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Here are the possible conditions based on your answers:

Patella Fracture

Your kneecap, or patella, connects muscles in your thigh (femur) to your shinbone (tibia). Located at the front of the knee, the patella acts like a shield protecting the knee joint and giving it strength to extend the leg. A patella fracture is a break in the kneecap. It usually results from a fall or a direct blow to the knee.

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Patella Dislocation

Your kneecap, or patella, connects muscles in your thigh (femur) to your shinbone (tibia). When your knee bends, it slides along a groove (femoral groove) at the end of your thigh bone. Patella instability is a condition that occurs when the kneecap comes out of this groove. When this happens, it can result in pain, difficulty walking, and other problems. When the kneecap comes out of the groove a little, but not completely, it is called subluxated. When it moves completely out of the groove, it is dislocated.

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Posterior Cruciate Ligament (PCL) Tears

The posterior cruciate ligament (PCL) is a strong ligament that runs through the center of the knee joint and connects the femur (thigh bone) to the tibia (shin bone). The PCL keeps the shinbone from moving backward after the leg has been straightened. Generally, when a PCL tear occurs, it is partial, meaning that the tear does not go all the way through the ligament. Occasionally, the tear will go completely through the ligament. Partial tears are able to heal on their own, while complete tears may need surgical repair.

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Anterior Cruciate Ligament (ACL) Tear

The anterior cruciate ligament (ACL) is one of the four major ligaments in the knee. It runs through the middle of the knee and connects the thigh to the shin, giving stability to the knee joint. It provides the primary restraint to the femur (thigh bone) moving on the tibia (shin bone). It also provides stability by helping to control excessive rotation of the knee. Anterior cruciate ligament tears, or ACL tears, are one of the most common knee injuries for athletes. ACL tears often occur in sports that require a lot of agility, or “cutting,” where an athlete suddenly changes directions while moving quickly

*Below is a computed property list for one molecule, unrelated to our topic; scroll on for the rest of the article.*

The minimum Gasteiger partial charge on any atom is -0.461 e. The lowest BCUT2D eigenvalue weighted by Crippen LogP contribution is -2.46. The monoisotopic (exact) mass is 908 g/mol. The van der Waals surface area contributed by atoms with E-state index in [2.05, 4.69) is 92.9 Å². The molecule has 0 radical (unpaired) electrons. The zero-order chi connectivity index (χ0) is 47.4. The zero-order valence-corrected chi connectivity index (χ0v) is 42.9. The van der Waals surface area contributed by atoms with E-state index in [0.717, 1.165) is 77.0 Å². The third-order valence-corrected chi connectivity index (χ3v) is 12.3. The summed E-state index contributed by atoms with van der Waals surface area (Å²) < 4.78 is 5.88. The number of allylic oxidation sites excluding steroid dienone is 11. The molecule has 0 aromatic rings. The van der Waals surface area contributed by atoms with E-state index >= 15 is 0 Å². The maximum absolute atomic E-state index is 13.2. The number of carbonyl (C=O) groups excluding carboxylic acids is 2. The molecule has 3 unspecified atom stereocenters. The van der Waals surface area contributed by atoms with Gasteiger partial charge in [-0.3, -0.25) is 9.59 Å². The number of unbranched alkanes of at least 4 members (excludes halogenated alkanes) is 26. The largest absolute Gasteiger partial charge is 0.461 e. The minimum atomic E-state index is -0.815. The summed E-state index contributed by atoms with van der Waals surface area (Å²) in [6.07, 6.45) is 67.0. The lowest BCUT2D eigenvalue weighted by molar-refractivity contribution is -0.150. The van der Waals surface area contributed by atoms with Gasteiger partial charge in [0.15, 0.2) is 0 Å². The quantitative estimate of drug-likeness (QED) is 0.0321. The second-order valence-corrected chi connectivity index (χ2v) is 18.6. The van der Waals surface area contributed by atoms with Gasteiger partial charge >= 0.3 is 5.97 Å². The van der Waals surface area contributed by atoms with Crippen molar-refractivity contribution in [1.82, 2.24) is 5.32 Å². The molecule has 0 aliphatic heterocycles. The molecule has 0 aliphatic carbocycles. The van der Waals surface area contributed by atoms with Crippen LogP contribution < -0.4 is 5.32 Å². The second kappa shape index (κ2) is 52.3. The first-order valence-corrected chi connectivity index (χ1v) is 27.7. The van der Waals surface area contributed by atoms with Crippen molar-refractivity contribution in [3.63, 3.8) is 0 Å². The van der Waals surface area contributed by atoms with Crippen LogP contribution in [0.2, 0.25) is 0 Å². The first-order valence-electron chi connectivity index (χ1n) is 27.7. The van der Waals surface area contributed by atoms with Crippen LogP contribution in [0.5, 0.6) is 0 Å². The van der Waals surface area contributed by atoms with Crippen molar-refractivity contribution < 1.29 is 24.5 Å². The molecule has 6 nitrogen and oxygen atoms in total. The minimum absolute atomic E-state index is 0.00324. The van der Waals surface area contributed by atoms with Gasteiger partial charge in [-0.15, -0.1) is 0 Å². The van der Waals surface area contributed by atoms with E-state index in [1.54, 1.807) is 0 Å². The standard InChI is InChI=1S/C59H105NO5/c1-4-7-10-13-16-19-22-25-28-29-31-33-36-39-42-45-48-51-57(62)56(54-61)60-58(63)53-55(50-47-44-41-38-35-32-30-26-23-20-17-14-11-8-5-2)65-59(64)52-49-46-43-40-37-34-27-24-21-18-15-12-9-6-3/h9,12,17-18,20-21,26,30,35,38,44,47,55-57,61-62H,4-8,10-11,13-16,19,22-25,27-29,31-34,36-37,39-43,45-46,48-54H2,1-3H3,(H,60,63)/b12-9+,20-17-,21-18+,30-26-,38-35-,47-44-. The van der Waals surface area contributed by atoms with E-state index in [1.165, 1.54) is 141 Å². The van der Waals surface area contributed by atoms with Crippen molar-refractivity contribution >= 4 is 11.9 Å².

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This is not a medical diagnosis. Always consult your physician. If you are in extreme pain, please dial 911 or go to emergency.


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Who are our Medical Experts?

Upswing is led by two orthopedic surgeons with over 50 combined years of healthcare leadership and experience.

    Dr. Jay Kimmel

  • Dr. Jay Kimmel is an orthopedic surgeon with Advanced Orthopedics New England. Dr. Kimmel specializes in Sports Medicine with an emphasis on shoulder and knee injuries.
  • Assistant clinical professor in both the department of family medicine and department of orthopedics at the University of Connecticut.
  • Dr. Kimmel is a fellow of the American Academy of Orthopedic Surgery and is board-certified in Orthopedic Surgery.
  • Sport of Choice: Tennis

    Dr. Steven Schutzer

  • Dr. Steve Schutzer is a Founding Member and Medical Director of the Connecticut Joint Replacement Institute at Saint Francis Hospital and Medical Center,
  • President of the Connecticut Joint Replacement Surgeons, LLC and Physician Executive for the Orthopedic Service Line at Trinity Health Of New England.
  • Highly sought-after national speaker on value-based healthcare.
  • Sport of Choice: Tae Kwon Do

We suggested this condition because you mentioned these symptoms:

This is not a medical diagnosis. If you are in extreme pain, please dial 911 or go to emergency.

Where does it hurt?


In what area does it hurt?


How did you hurt it?

Fell directly on it

Is it swollen?


How soon after injury did it swell?

First six hours

Did you feel a pop?


Do you need to see a doctor?

Find out

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